Team of International Botanists Create World’s First True Blue Flower

Photo c/o Nanobu NARO

Flowers have plenty of meanings. For example, red carnations symbolize deep love, white represents pure love, and yellow is meant for dejection. There are meanings for every color flower in the rainbow, except blue. 

That’s because a true blue flower doesn’t exist. Until now.

Sure, there are flowers that look blue, but according to scientists, they aren’t a true blue. Rather, they are a shade of light violet. So, a team of international botanists based in Japan decided to embark on a mission to see if they could create the world’s first true blue flower. It took them 13 years of research and genetic modification, but they have finally created a stunning bunch of chrysanthemums to show off.

In order to develop their creation, researchers had to manipulate genes from existing blueish flowers as a way to trigger the natural production of a pigment called delphinidin-based anthocyanins. Bluish and violet flowers produce more of this pigment naturally, so scientists believe that if they combined the genes of two really colorful flowers, their creation would be quite vibrant.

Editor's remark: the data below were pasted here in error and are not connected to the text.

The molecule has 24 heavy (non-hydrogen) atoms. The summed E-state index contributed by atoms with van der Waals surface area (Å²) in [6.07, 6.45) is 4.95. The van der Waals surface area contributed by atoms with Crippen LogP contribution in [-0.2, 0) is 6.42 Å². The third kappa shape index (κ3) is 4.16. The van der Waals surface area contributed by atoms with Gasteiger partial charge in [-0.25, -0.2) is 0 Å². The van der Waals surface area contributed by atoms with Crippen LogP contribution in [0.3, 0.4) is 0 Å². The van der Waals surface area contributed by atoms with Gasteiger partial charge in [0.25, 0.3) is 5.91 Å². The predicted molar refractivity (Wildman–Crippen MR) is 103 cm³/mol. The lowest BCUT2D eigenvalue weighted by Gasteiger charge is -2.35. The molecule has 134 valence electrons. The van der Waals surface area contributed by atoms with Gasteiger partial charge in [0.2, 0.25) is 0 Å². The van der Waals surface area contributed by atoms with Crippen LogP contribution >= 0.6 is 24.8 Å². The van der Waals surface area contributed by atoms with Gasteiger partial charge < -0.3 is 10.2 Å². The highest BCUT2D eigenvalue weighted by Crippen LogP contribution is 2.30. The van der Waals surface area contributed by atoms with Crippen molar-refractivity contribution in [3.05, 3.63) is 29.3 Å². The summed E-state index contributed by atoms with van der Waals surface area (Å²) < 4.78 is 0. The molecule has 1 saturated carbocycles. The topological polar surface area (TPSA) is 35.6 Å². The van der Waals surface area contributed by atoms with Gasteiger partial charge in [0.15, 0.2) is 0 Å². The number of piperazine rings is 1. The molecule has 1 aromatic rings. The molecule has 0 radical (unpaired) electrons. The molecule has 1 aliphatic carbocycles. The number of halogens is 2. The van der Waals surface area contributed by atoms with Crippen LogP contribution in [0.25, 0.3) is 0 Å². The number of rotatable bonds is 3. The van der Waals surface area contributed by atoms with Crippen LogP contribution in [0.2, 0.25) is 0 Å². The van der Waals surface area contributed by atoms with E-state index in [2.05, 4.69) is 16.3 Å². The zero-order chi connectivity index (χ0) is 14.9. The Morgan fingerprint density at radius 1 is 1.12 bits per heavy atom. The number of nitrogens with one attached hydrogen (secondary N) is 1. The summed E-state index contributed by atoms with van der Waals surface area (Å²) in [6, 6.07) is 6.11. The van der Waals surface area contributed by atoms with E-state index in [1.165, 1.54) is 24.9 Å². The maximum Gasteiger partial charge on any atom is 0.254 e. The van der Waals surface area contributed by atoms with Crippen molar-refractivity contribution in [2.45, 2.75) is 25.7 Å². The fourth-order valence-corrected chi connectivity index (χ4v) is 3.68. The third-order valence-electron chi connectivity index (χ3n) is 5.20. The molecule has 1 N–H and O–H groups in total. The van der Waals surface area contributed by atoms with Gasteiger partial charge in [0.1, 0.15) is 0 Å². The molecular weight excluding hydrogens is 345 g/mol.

So they took the DNA from butterfly pea and Canterbury bell flowers and transferred them into a common plant bug. The microscopic bug then carried the genes into a chrysanthemum plant, Scientific American reports. Then, about a year after the entire process started, seeds were taken from the chrysanthemum plant. Soon after, the first blue petals emerged. 

However, the chrysanthemums in question aren’t all uniformly blue, and the researcher’s plants boast different vibrancies of the same color. Despite the shade differences, these plants are the first to be verified as “true blue” by the United Kingdom Royal Horticulture Society. 

Lead author on the study Dr. Naonobu Noda explained to The Daily Mail how this breakthrough can help to grow the floral industry worldwide. He said:

“This is a flower with three parents in effect, coming from the chrysanthemum, butterfly pea and Canterbury bell, which was very difficult and time-consuming to create. This technique could be applied to other plants not possessing blue flower cultivars, for example roses and dahlias.”

With their exceptionally interesting find, Noda believes his team can go far and genetically modify existing plants to make different colors as per what the market wants. 

What’s next for the team? The quest for a pure black flower.

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